Technology boosts crime fighting BY T.J. Becker
A new online database has introduced electronic data sharing among several Georgia counties and the state, superior and juvenile courts. Developed by researchers at the Georgia Institute of Technology in Atlanta, the database will allow the courts to pool information, including criminal activity, and better track offenders across the state.
Previously, counties have not been able to share data electronically. Calling around was the only way for officials to know whether a suspect was under warrant for arrest in another county or had a history of violence.
“Even if you pick up the phone, there’s no way to really know the extent of the [offender’s] problems,” says Judge Hilton Fuller, a DeKalb County Superior Court judge and chairman of the Georgia Courts Automation Commission, which is funding the database project. “State-collected data, by the nature of the current collection process, is often quite stale and always limited.”
Although the Georgia Crime Information Center (GCIC) maintains an electronic database, its information is limited to sentencing and depositions. In contrast, the new database provides a wealth of case-related information and is easily accessible.
Designed by Senior Research Scientist Lisa Sills and her team in the Information Technology and Telecommunication Lab at the Georgia Tech Research Institute (GTRI), the database features a TCP/IP network that account holders, such as judges and clerks, can use anywhere they have Internet access. It is divided into two sections – juvenile court and state/superior courts – and it contains information regarding trials, verdicts or outcomes, and sentencing.
Entries for individuals list a complete record of charges as well as date of birth, gender and any known alias. The juvenile court section lists dates spent with foster parents and names of “interested persons,” such as parents, guardians or attorneys. Gang-related information, which is becoming increasingly more important as gang activity spreads, also is tracked.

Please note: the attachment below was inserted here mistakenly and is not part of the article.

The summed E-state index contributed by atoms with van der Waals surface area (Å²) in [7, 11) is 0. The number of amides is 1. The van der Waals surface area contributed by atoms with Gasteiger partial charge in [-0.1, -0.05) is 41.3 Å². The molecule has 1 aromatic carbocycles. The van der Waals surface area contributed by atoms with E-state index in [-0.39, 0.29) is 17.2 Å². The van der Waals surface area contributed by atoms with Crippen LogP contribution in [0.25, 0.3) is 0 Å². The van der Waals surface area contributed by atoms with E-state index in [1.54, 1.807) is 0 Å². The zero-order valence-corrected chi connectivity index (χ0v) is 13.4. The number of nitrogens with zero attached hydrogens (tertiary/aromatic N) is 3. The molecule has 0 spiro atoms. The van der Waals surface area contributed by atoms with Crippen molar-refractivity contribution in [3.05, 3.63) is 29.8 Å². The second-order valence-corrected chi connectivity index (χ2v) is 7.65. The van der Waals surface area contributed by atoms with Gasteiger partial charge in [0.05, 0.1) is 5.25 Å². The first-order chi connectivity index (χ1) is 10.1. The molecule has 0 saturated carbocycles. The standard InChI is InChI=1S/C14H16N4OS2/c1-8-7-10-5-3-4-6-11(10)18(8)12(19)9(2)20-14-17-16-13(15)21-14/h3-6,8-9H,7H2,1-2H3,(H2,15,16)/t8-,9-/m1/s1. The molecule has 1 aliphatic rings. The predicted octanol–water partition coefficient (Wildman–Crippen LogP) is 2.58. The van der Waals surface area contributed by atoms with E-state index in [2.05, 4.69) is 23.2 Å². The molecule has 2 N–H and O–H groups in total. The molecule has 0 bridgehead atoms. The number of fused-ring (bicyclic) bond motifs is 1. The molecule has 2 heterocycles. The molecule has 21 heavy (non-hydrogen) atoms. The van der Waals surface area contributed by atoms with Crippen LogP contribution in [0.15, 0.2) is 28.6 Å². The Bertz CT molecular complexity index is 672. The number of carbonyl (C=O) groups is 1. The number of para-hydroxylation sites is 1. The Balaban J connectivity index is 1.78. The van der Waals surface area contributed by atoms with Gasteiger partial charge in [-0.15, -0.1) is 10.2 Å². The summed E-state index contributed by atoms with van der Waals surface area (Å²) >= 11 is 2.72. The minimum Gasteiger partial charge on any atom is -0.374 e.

When the initial users have access to the database, researchers expect the system to be invaluable to decision-makers. For example, it can be used in a “confidence level” test, in which a judge questions a defendant and uses the stored data to determine whether the defendant is answering truthfully. “The more information we have, the better decisions we can make,” Fuller says.
In addition to being useful in the juvenile court system, the database provides valuable background information in the state and superior courts. For example, data for civil suits reveals the names of past litigants, making it easy to see if a particular individual is an habitual litigator.
The technology also will improve public access to legal documents. For example, certain forms for probate court are being automated, beginning with descendent estate management.
Citizens will be able to access the forms on the Internet and fill them out in the convenience of their homes. Information will flow back to GCIC with the standardized format of the GTRI database, enabling courts to deliver information faster and more accurately Eleven counties are scheduled to go online with the new system this month, and others will be added later. “Our goal is to have the whole state, but we’re targeting the counties with the greatest number of filings,” says Sills, noting that 30 counties generate about 90 percent of filings in Georgia. “If we can get those counties online, almost all criminal and civil activity will be tracked.”